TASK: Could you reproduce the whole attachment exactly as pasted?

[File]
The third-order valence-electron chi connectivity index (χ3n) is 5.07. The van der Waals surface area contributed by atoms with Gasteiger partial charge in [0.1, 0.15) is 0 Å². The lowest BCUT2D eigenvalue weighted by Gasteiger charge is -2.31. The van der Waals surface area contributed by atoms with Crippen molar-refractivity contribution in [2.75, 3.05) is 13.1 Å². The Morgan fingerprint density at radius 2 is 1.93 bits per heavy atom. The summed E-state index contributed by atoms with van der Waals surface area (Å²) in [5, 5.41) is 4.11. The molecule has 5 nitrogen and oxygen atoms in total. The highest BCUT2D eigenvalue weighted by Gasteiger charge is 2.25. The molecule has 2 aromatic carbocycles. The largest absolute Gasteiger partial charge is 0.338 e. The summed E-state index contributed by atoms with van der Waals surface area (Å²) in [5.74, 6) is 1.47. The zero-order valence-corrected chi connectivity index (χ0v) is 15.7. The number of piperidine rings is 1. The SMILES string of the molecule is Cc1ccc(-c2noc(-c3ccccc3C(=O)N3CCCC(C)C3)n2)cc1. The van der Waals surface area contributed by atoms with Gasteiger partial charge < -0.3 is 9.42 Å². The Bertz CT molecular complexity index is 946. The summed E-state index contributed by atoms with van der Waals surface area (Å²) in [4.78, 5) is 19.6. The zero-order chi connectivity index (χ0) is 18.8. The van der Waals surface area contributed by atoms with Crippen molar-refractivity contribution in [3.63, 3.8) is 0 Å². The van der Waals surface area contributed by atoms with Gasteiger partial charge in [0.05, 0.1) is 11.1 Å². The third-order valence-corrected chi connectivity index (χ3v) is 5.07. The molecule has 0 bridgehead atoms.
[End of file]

The third-order valence-electron chi connectivity index (χ3n) is 5.07. The van der Waals surface area contributed by atoms with Gasteiger partial charge in [0.1, 0.15) is 0 Å². The lowest BCUT2D eigenvalue weighted by Gasteiger charge is -2.31. The van der Waals surface area contributed by atoms with Crippen molar-refractivity contribution in [2.75, 3.05) is 13.1 Å². The Morgan fingerprint density at radius 2 is 1.93 bits per heavy atom. The summed E-state index contributed by atoms with van der Waals surface area (Å²) in [5, 5.41) is 4.11. The molecule has 5 nitrogen and oxygen atoms in total. The highest BCUT2D eigenvalue weighted by Gasteiger charge is 2.25. The molecule has 2 aromatic carbocycles. The largest absolute Gasteiger partial charge is 0.338 e. The summed E-state index contributed by atoms with van der Waals surface area (Å²) in [5.74, 6) is 1.47. The zero-order valence-corrected chi connectivity index (χ0v) is 15.7. The number of piperidine rings is 1. The SMILES string of the molecule is Cc1ccc(-c2noc(-c3ccccc3C(=O)N3CCCC(C)C3)n2)cc1. The van der Waals surface area contributed by atoms with Gasteiger partial charge < -0.3 is 9.42 Å². The Bertz CT molecular complexity index is 946. The summed E-state index contributed by atoms with van der Waals surface area (Å²) in [4.78, 5) is 19.6. The zero-order chi connectivity index (χ0) is 18.8. The van der Waals surface area contributed by atoms with Crippen molar-refractivity contribution in [3.63, 3.8) is 0 Å². The van der Waals surface area contributed by atoms with Gasteiger partial charge in [0.05, 0.1) is 11.1 Å². The third-order valence-corrected chi connectivity index (χ3v) is 5.07. The molecule has 0 bridgehead atoms.